Turntables make spirographs. RAD!
So sad that there are no tunes, though.
Drawing Apparatus - Robert Howsare
Drugs on a Facebook Timeline. For Israel’s Anti-Drug Authority McCann Digital told the story of fictional character Adam Barak’s two lives: one getting addicted to drugs, one staying clean. In a ‘split page’ style you can retrace Adam’s choices and stages of demise (or happiness). Like it! http://www.facebook.com/Antidrugstimeline
Really cool use of the Facebook timeline.
9/365 - One-Hour video series: Hardware Huss Fuss
Jams: Jazz Scapes - Jazz Loopin’
A lot of great thoughts in here — really challenges people in publishing to change their thinking:
How do we shove books into digital v. How does digital affect books?
Craig Mod on the future of books in the iPad era, plus a brief living history of their past.
Impressive as always.
I’m curious as to if water had a large impact in his life… ?
Of course the projections were incredible visually and technically, but I wish they gave some more story other than being watery versions of what I could see anywhere.
Or I wish the shoe could walk on water.
Whichever one they want to give up first.
Nike does epic ambient courtesy of W&K of course. Air Jordan explosive water projections.
I screwed up so this is my 2 and 3/365
I Love Ugly: How to Make an Ineffective Paper Prototype Demo
By Kiera Rooker
How can one do nothing?
I feel like I’m always doing something even when I’m doing the nothing that I was instructed. There is still the factor of time.
Time that I am a wasting; waiting and waiting and waiting to solidify that I am, in fact, wasting time.
Especially when it comes to prolonged intervals between moments of communication.
This is the problem with Facebook, Twitter, cellphones, Skype and God knows what else.
That lovable, clumsy character Liz Lemon said it best,
"Man, there’s just so many different devices for guys not to call you on now.”
Not that this is a man-slaughtering post.
Just think with me:
We have so many methods of communication and yet we still have so much trouble actually communicating.
Is this what technology has done for us? Allowed us to become incredibly lazy? Do we just shy away from the responsibilities that come with social networking? We’re held accountable for every moment we spend online and not returning a call, text, message, email, comment blahblahwhateverwhatever. How are we so careless with our behaviors online? How are we so careless with our time?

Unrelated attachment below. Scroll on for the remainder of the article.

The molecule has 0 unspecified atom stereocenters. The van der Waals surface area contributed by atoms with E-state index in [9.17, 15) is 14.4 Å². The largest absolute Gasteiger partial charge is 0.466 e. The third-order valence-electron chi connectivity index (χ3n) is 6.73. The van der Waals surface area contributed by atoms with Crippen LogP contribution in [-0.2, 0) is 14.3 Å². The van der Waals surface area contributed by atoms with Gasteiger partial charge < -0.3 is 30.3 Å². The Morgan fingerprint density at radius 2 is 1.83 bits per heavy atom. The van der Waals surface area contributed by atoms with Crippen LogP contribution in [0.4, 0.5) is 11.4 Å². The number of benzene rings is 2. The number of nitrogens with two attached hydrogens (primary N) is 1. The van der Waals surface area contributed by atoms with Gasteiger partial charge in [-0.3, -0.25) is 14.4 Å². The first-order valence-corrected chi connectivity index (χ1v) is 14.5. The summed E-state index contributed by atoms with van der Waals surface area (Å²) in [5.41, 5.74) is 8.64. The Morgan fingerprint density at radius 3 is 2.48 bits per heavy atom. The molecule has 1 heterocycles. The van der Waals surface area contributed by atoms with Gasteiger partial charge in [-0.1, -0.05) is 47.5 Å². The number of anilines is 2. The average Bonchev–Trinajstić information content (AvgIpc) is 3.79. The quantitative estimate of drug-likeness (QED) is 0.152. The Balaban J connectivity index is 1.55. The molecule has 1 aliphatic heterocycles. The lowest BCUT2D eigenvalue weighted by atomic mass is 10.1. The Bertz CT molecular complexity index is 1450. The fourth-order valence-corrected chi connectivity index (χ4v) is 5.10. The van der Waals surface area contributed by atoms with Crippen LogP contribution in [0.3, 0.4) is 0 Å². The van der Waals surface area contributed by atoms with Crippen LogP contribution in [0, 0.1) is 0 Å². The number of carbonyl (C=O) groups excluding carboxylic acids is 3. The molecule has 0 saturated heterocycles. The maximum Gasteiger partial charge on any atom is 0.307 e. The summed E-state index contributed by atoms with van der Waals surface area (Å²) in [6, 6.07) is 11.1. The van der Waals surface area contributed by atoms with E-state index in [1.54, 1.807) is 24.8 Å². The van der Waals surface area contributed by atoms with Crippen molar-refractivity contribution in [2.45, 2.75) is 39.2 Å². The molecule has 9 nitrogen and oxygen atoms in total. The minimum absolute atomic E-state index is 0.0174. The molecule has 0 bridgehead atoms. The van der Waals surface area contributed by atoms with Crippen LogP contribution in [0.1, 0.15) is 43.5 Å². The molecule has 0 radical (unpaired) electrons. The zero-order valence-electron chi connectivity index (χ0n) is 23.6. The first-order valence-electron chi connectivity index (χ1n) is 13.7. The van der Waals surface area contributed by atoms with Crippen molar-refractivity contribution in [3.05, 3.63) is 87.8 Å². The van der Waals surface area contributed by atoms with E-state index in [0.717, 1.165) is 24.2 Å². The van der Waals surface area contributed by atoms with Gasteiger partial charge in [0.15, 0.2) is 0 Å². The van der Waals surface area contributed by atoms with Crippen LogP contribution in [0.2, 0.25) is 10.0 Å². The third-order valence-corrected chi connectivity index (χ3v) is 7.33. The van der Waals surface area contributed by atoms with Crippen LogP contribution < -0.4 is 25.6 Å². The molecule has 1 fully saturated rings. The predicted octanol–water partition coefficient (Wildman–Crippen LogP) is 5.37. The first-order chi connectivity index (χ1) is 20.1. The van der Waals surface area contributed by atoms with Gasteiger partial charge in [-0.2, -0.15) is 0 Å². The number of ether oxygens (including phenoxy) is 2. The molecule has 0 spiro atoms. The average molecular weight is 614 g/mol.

Seriously, I have angrily surfed the internet waiting for a response to my textycallmailywhatsits while simultaneously stalking their digital breadcrumbs to decipher what the hold up could be on our communication.
But that was some time ago. I have since rocketed into this superfab maturity (read: no longer stalking while waiting to hear from someone) and I now keep text messages to a very superficial method of communication. I use phrases such as:
- "Hey, where are you?"
- "Are you buying me lunch?"
- "Will you bring me food?"
- "Someone farted."
I was actually asked out in a text message this past weekend. SERIOUSLY? That doesn’t really matter, but I needed to say that somewhere.
Anyway, I’ve just been reflecting on how non-constructively I have spent many moments of my life just browsing and not really ingesting any of content because my time is actually budgeted in the “wait and do nothing” category. Is this a woman thing? A general genderless insecurity? What is this paralyzing thing that barricades my brain from taking in what actually matters and costing me valuable bits of time?
This isn’t just when waiting to hear from someone, but when I’m anticipating going somewhere — tunnel focus turns on and I’m done for, y’all.
This has turned into a giant heap of nonsense. Whoopsies.
Google’s iPhone friendly (very friendly) website helps you understand the how to use the search-with-an-image option with this playful design.
Downloading the app allows you to take a picture with your iPhone and have the image recognition technology identify objects and return relevant search results.
It even has vocal recognition that supports a wide array of languages.
In addition, the app also translates text (six different languages), identifies barcodes, products, landmarks, artwork, and even solves your daily sudoku puzzle.
Google’s search application helps you uncover your world.